Mr Eugenides has an amusing story about the misfortunes some time ago of Baron Foulkes of Cumnock (né plain George Foulkes before Tony ennobled him) after enjoying himself too well at a party thrown by the Scotch Whisky Association.
It rather reminded me of a tale I heard — from one of the other MPs who was there — about the late Andrew Faulds MP, memorable not only for his political but for his acting career before he went into politics. I knew he’d played Carver Doone in the TV adaptation of Lorna Doone, but I hadn’t realised he’d also appeared in Jason And The Argonauts as Phalerus. You learn something every day.
Anyway, Mr Faulds was one of a party of Labour MPs who accompanied their then leader, Neil Kinnock, on a trip to the Soviet Union back in (I think) 1991. Kinnock had to leave early, but the rest of the crew carried on being shown round major cities of the Soviet Union before ending their tour in Kiev. There they were treated to a farewell banquet before flying home, via Moscow (no direct flights abroad from anywhere but Moscow in those days), the following morning.
As social events with the Russians usually do, this banquet involved a number of toasts with vodka and, again, as so often happens, it turned into a drinking match between the locals and their guests. People dropped out one by one, eventually leaving only Andrew Faulds and some grizzled Second Under-Secretary for Tractor Production and Hero of Stalingrad determined not to give up until one of them was under the table, since national pride was at stake.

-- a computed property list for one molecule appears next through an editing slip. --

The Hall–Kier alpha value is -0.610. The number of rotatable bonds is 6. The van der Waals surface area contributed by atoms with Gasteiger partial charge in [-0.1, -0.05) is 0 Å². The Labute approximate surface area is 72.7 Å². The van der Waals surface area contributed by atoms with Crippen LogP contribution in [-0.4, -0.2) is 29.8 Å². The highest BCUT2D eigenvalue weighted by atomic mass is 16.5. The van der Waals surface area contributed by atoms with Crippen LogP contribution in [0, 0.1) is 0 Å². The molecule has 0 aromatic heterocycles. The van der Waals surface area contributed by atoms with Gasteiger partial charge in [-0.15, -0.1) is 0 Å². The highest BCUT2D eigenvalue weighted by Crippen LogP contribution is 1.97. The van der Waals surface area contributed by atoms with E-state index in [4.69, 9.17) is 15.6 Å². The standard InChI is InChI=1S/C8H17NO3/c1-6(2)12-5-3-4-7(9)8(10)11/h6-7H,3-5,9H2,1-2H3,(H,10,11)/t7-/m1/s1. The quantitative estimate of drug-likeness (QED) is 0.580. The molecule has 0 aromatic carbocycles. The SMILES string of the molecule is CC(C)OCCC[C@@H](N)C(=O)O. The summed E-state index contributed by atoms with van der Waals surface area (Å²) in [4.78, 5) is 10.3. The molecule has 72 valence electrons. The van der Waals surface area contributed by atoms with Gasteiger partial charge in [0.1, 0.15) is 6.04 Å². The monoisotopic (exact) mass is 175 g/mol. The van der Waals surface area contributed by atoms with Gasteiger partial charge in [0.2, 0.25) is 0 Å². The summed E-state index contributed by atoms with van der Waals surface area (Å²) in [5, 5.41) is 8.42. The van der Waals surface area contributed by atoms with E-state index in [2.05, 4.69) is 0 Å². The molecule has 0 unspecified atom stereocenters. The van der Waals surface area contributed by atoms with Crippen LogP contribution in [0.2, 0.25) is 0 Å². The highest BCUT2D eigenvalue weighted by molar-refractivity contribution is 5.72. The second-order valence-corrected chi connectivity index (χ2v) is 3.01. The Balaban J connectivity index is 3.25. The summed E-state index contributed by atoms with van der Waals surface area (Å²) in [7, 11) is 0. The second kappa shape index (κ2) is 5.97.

Faulds put on an heroic performance, apparently impressing even the Ukrainians with how much he could drink and remain standing, but eventually he proposed a final toast,
I greatly admire your vodka, but I far prefer your women!
before collapsing pole-axed to the floor and having to be carried back to the hotel by his colleagues.
He was still unconscious the following morning, so it was just as well they’d just pulled off his shoes the night before and left him to sleep in his clothes. The comatose Mr Faulds was apparently bundled into a limo and then into a Tupolev and strapped into his seat. Some time after they were airborne, however, he woke up and, presumably remembering his final toast, launched himself out of his seat and started trying to pursue the Aeroflot hosties.
He was eventually overpowered by his colleagues and the cabin crew, who were apparently well-used to dealing with such problems after their own politicians had been celebrating too well. They wrapped him in a blanket and strapped him onto a stretcher, on which he was eventually carried onto the flight back to London and from which he was judged by his colleagues as fit to be released only shortly before arrival at Heathrow.
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